server writing code that manipulates a DNS file or does updates and deletes
to a crucial database, you are asking for trouble.

Thats why people write simple, inconsequential application as they are
*learning*, and after that have some experience, they should write things
where they can actually hurt someone.

Anyway, thats my .02.  I'm done talking about this issue... its a difference
of opinion, which is generally very hard to resolve -- and no amount of
logical dicussion can change the mind of either group.

Take a look at your apps, take a close look, and see if they're vulnerable 
to such attacks.   Your apps may not be doing any 'dangerous' stuff, but 
try to see if a remote user, knowing the source code of the script, could 
cause your apps to behave differently with the right input.  From my 
experience, many, if not most of the scripts fall into this category.  If 
it's 0.1% of the population making mistakes, it's one thing.  If it's 20% 
or 50%, it means that the language is at flaw.  Even if you disagree that 
the language is at flaw and 'people should be taught how to drive more 
safely', there's no doubt that decreasing the chances of them making an 
accident very considerably is a good thing.  As I told Peter, we're not 
talking about liability here, or who's to blame.  We're trying to figure 
out the best way to convey PHP to people, and make them create good PHP 
applications.  Right now, PHP encourages them to write bad apps, which is a 
bad thing, and gives PHP bad reputation.

Zeev


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Re: [PHP-DEV] Security Issues

2001-07-27 Thread Zeev Suraski

I'm definitely in favour of that, and some of the other suggestions that 
were raised.  We won't be able to make all steps at once, but whomever can 
contribute is obviously quite welcome to do so.

Zeev

At 04:15 27/07/2001, Björn Schotte wrote:
* Zeev Suraski wrote:
  equivalent to shipping cars without brakes.  You hope that the user would
  be bright enough to install brakes,

Hoping that is not enough. If you really change the
behaviour to ship PHP with register_globals to off,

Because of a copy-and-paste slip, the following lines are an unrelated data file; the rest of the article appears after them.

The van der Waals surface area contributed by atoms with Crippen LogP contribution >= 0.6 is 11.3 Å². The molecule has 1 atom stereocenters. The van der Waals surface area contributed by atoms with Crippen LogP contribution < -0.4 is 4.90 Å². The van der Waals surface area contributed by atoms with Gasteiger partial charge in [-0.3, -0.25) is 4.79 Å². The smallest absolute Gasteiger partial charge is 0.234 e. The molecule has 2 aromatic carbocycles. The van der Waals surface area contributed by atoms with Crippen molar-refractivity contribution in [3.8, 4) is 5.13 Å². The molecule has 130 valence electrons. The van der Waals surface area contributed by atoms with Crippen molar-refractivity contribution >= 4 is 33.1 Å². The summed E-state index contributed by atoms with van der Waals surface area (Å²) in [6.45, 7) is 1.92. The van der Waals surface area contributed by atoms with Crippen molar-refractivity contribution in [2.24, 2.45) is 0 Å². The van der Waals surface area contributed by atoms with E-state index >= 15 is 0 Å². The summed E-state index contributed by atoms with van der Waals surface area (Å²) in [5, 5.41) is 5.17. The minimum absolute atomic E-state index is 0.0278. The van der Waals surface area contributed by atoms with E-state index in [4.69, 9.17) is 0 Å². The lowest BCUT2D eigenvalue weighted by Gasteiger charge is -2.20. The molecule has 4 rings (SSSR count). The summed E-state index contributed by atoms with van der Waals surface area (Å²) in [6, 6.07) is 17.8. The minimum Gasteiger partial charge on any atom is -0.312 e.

then I suggest you should also ship some README_Security
or something similar where Kris writes a nice tutorial
about writing secure PHP applications. (This README_Security
should also be inserted into the Manual and all places where
it makes sense) Also, before doing make install a
less README_Security should be done by the makefile.

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Re: [PHP-DEV] Security Issues

2001-07-27 Thread Zeev Suraski

At 10:01 27/07/2001, Rasmus Lerdorf wrote:
  That's also not true.  Is using $foo all that better than $_GET[foo]?

For a neophyte user - most definitely.

  But it isn't.  It's by fixing an inherent design flaw in PHP.  The proposed
  target situation is *NOT* any more difficult to the users than the
  situation is today.

Of course it is.  $foo is conceptually simpler than $_GET[foo].  I don't
see how you can say it isn't.

Because it's a matter of taste, and different people see things different 
ways.  Personally I find $_GET[foo] much clearer than $foo.  It tells me, 
beyond a reasonable doubt, where this thing is coming from.  The one and 
only drawback I see for this method is that it's a few more keystrokes, but 
that's by far less important than what it gives you.  As a matter of fact, 
if I make $_GET and its friends be implicitly global, it'd actually safe 
you keystrokes in many situations, and is definitely easier than teaching 
users about the notion of the global scope, the global statement or $GLOBALS.

I *really* don't see how you can go on claiming that register_globals is 
not at fault, when we have so many examples, both practical past exploits 
and theoretical problems, directly related to it.  That, on the other hand, 
is not a matter of taste.

Zeev


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RE: [PHP-DEV] Security Issues

2001-07-27 Thread Zeev Suraski

At 04:51 27/07/2001, Marc Boeren wrote:

  Changing to register globals=off surely does very little in
  terms of security for the easily fakeable GPC variables.

Maybe not for these variables, but other variables used in your script
cannot be faked by passing them as HTTP_POST_VARS.

e.g., with register_globals=off

if ($HTTP_POST_VARS['user_string'] == 'check_for_security') {
 // do something, but be aware of security issues
 }

if ($internal_variable == 'whatever') {
 // do something, knowing that a user could never have set this
 }

The second check is where a lot of scripts are exploitable, I think, if
register_globals=on, because programmers do not expect user-input in this
variable.

*exactly*.


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Re: [PHP-DEV] Security Issues

2001-07-27 Thread Phil Driscoll

On Friday 27 July 2001 17:35, Zeev Suraski wrote:

 Have you read the advisory?  That's simply not true.

Yes, and I beleive it is true in most cases.

 There are two main types of security problems related to this:
 (a) Ones that originate in the fact that people don't know they mustn't
 trust any input coming from the user, be it GET, POST or cookies, that
 they're all insecure

So, you admit that register_globals=off for GPC variables gains us nothing, 
but will break shed loads of code?

 (b) Ones that don't, and there are many of them

 For those of type (a), register_globals being off or on doesn't change
 much.  For (b), it does, big time.

Then if you don't like my suggestion, how about a half way house - 
register-globals=GPC registers the insecure variables in the global namespace 
since we can't trust them wherever they appear in the namespace, whilst env 
variables and possibly session variables have to be read out of arrays.